Oregon has been undergoing a major effort to bring its mental health system into the modern age. The Oregon State Hospital, built in 1883, in Salem was literally crumbling when the state tore it down.
In its place, legislators approved $458 million for a new 620-bed hospital in Salem, intended to leave behind the days of One Flew Over the Cuckoo’s Nest.
But plans for the second hospital in Junction City are perhaps the least-known—and least-scrutinized—part of the state’s strategy.
And mental health advocates say building it would add the wrong kind of treatment beds in Oregon, taking the state in the opposite direction from where it should go: toward smaller, less-expensive facilities located near high-population areas—including Portland.
If the Junction City hospital opens (scheduled for 2015), the state would close a 90-bed state hospital campus in Portland and the 60-bed Blue Mountain Recovery Center in Pendleton. Blue Mountain and Portland accept civil commitments, people who pose a danger to themselves or others, not forensic patients, who have been found not guilty of crimes by reason of insanity.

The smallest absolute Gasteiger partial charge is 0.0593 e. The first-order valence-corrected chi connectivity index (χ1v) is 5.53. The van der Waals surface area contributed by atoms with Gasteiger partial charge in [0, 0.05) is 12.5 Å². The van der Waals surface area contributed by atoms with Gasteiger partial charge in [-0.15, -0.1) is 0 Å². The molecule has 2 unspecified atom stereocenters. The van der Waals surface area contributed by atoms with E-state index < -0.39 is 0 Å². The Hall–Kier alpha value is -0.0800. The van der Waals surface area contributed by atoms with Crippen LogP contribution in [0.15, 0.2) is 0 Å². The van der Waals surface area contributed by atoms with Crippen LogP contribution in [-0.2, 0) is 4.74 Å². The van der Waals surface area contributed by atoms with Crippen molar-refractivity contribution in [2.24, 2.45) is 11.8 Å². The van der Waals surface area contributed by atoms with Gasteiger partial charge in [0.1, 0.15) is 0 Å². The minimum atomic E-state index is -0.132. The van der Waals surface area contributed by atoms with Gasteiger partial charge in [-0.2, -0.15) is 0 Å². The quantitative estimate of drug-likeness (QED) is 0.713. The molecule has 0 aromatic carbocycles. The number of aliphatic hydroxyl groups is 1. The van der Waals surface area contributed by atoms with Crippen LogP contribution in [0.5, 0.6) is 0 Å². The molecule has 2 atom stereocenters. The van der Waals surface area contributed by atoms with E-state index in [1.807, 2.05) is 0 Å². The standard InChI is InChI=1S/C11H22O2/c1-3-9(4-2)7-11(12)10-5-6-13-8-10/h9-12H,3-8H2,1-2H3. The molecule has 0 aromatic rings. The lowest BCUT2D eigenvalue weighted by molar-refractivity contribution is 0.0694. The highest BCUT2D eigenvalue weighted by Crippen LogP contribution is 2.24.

That would leave the state without civil mental health facilities east of the Cascades and no beds in the Portland area, which accounted for nearly half of the state’s civil commitments last year
“We don’t do that for any other health condition,” says Chris Bouneff, executive director of the National Alliance on Mental Illness of Oregon. “Imagine your loved one had a stroke and had to go into some long-term rehabilitation care and was from Portland, and we sent them to Junction City two and a half hours away.”
Linda Hammond, interim director of addictions and mental health for the Oregon Health Authority, says the Junction City hospital is necessary to replace the outdated Pendleton facility. The lease for the Portland branch expires in 2015.
Hammond says her agency wants smaller, locally based facilities, but they would take more time to set up than the state has. She estimates establishing a network of community-based care will take years.